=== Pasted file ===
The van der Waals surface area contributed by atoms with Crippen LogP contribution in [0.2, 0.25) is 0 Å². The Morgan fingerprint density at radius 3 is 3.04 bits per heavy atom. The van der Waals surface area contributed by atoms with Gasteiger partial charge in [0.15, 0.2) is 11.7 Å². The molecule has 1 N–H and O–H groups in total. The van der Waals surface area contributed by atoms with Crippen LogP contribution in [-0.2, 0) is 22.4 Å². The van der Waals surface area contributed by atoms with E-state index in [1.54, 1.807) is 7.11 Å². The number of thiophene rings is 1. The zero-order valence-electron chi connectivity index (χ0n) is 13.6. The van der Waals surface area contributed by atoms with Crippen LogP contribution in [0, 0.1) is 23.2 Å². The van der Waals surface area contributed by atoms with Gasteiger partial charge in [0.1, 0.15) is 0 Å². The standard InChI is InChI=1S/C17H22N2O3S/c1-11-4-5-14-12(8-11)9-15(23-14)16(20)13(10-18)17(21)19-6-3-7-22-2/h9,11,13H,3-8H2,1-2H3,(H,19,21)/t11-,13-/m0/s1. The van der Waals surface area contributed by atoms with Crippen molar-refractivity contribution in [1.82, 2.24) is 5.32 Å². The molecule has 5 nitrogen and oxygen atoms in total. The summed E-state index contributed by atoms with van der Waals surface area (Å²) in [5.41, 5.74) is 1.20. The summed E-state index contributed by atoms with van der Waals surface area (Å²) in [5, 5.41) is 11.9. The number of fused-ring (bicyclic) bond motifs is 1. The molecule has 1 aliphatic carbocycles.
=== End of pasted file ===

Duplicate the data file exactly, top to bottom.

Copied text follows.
The van der Waals surface area contributed by atoms with Crippen LogP contribution in [0.2, 0.25) is 0 Å². The Morgan fingerprint density at radius 3 is 3.04 bits per heavy atom. The van der Waals surface area contributed by atoms with Gasteiger partial charge in [0.15, 0.2) is 11.7 Å². The molecule has 1 N–H and O–H groups in total. The van der Waals surface area contributed by atoms with Crippen LogP contribution in [-0.2, 0) is 22.4 Å². The van der Waals surface area contributed by atoms with E-state index in [1.54, 1.807) is 7.11 Å². The number of thiophene rings is 1. The zero-order valence-electron chi connectivity index (χ0n) is 13.6. The van der Waals surface area contributed by atoms with Crippen LogP contribution in [0, 0.1) is 23.2 Å². The van der Waals surface area contributed by atoms with Gasteiger partial charge in [0.1, 0.15) is 0 Å². The standard InChI is InChI=1S/C17H22N2O3S/c1-11-4-5-14-12(8-11)9-15(23-14)16(20)13(10-18)17(21)19-6-3-7-22-2/h9,11,13H,3-8H2,1-2H3,(H,19,21)/t11-,13-/m0/s1. The van der Waals surface area contributed by atoms with Crippen molar-refractivity contribution in [1.82, 2.24) is 5.32 Å². The molecule has 5 nitrogen and oxygen atoms in total. The summed E-state index contributed by atoms with van der Waals surface area (Å²) in [5.41, 5.74) is 1.20. The summed E-state index contributed by atoms with van der Waals surface area (Å²) in [5, 5.41) is 11.9. The number of fused-ring (bicyclic) bond motifs is 1. The molecule has 1 aliphatic carbocycles.